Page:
TAMPA — A Hillsborough County ambulance company once locked out of the business of transporting patients between medical centers is now free to compete with two other companies that dominate the business.
The county’s Public Transportation Commission removed a restriction this week on TransCare Medical Transportation Services that confined the company to answering 911 calls and transporting mentally ill patients.
The 911 business is not as profitable as transporting patients between medical centers because 911 callers are often uninsured and the calls are often canceled before the ambulance arrives.
The Public Transportation Commission, which regulates vehicles for hire such as ambulances, wreckers and limousines, voted 3-1 to remove the limitation on TransCare. PTC board members Victor Crist, Ken Hagan and Al Higginbotham, all county commissioners, voted yes, and Tampa City Councilman Frank Reddick voted no.
For 13 years, American Medical Response and AmeriCare Ambulance Service have monopolized the lucrative inter-facility transport service, arguing that they had sufficient ambulances to handle the demand. And the PTC has repeatedly upheld the restrictions on TransCare, the last time in 2010.
“It’s incredible to me that an onerous restriction like this could be enforced for so long, and it’s a testament to the power that the incumbent ambulance companies had exerted on that commission,” said Steven Anderson, attorney for TransCare.
An attorney for American Medical Response could not be reached. A call to AmeriCare was not returned.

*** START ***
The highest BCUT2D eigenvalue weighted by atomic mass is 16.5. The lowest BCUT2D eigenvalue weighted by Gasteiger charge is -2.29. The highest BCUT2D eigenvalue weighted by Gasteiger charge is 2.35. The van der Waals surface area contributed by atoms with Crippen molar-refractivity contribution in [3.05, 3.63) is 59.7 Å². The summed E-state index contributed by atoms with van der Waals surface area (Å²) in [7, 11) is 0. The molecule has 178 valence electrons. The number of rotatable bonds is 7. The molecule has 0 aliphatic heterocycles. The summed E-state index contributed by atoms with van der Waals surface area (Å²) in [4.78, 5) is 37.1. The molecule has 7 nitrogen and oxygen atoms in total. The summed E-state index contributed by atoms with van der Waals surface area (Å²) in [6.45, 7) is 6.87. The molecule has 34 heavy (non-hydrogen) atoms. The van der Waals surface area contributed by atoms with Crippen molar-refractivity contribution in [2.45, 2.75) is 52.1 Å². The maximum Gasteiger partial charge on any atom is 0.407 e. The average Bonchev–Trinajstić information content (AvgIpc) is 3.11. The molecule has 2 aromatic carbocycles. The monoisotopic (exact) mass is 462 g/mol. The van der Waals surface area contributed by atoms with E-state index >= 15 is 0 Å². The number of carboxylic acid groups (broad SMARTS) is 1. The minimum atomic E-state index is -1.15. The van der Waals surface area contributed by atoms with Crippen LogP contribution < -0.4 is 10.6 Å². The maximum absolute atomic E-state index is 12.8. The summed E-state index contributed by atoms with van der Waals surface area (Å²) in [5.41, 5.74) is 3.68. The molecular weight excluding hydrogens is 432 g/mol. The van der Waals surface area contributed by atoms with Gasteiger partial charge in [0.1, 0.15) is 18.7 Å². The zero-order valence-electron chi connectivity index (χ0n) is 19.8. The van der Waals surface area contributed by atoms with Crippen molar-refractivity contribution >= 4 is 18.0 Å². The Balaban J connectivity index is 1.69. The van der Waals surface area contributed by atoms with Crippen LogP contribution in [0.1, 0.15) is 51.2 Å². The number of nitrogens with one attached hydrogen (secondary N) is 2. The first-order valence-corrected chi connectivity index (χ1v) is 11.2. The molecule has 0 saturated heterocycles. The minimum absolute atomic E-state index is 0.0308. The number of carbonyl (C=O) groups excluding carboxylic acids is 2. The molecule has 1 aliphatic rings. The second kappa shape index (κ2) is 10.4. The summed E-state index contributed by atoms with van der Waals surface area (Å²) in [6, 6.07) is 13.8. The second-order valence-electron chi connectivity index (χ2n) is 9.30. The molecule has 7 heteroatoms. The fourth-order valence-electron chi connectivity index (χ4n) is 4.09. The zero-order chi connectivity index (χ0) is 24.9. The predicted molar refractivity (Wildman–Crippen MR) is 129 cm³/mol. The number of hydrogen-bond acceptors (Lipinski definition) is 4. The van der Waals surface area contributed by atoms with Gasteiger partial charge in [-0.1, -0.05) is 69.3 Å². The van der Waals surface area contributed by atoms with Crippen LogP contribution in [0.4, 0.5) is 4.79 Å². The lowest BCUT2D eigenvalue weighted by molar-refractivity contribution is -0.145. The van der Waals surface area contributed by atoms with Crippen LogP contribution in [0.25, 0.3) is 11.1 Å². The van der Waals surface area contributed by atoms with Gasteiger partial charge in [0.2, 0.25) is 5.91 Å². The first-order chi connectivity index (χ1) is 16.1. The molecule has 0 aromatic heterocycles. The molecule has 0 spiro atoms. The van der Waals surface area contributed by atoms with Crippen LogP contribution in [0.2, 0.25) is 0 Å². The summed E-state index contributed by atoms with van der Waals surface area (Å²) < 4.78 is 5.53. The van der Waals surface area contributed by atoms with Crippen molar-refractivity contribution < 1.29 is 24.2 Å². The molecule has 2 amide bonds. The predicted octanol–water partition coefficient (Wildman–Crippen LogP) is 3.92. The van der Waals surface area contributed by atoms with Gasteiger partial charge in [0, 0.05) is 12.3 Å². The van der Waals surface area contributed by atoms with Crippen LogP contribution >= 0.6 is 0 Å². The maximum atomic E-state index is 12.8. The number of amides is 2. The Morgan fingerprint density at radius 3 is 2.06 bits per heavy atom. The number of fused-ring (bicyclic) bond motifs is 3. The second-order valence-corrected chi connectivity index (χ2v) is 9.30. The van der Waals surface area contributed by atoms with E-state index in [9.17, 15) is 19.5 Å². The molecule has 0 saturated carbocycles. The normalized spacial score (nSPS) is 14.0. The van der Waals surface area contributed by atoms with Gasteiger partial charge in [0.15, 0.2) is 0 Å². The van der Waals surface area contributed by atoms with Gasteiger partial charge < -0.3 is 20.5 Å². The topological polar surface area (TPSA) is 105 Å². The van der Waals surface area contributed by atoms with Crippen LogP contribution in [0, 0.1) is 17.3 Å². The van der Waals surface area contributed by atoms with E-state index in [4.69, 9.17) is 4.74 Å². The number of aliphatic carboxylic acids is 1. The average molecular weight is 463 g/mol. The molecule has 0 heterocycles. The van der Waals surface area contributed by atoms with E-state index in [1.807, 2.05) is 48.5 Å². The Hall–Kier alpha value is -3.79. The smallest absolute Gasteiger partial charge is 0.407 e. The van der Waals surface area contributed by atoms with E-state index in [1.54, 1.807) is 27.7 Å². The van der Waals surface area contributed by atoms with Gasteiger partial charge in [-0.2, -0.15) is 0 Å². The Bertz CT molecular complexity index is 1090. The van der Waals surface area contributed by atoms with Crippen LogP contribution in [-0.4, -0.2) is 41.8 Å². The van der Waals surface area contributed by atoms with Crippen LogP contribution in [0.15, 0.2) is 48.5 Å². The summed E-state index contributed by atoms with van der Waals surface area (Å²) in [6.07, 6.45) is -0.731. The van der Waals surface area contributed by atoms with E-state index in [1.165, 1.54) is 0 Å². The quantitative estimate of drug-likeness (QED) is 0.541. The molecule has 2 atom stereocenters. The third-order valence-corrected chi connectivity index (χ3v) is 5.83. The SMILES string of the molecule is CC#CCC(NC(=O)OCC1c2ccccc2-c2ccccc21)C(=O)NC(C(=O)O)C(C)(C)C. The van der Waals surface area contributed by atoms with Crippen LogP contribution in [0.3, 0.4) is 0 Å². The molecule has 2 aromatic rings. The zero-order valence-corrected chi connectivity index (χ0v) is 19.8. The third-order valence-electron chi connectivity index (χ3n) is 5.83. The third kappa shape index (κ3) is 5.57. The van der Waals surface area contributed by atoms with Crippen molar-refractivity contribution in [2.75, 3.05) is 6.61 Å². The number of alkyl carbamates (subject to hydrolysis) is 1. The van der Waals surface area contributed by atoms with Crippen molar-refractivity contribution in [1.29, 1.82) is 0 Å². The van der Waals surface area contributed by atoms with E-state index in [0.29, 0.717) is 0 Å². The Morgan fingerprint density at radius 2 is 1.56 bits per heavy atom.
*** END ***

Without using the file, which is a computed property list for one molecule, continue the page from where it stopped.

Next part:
Anderson said he thinks TransCare was finally successful because of new members on the transportation board, including Crist, the chairman, and Higginbotham, who took over after former member Les Miller, also a county commissioner, abruptly resigned in the middle of a PTC meeting.
TransCare argued that response times for the other two companies were getting longer and another service could help. Former county Fire Chief Bill Nesmith testified on TransCare’s behalf.
“He testified the system was broken by the way it was being manipulated by two incumbent ambulance systems, and it was putting lives at risk,” Anderson said.
TransCare is a subsidiary of the Crisis Center of Tampa, a nonprofit that provides free emergency counseling.
Crist, the PTC chairman, said he had long favored leaving AMR and AmeriCare in charge of the medical transport sector.
“After doing more research, it was clear to me we needed a level playing field and we needed more service,” Crist said. “It will help improve response times and a create a healthy, competitive environment.”
An outstanding court case could affect the PTC decision. Last month, Circuit Judge Steven Scott Stephens ruled the PTC was not bound by a 1996 agreement in which TransCare agreed to limit its business to 911 calls and transporting mentally ill patients. AMR is appealing the ruling.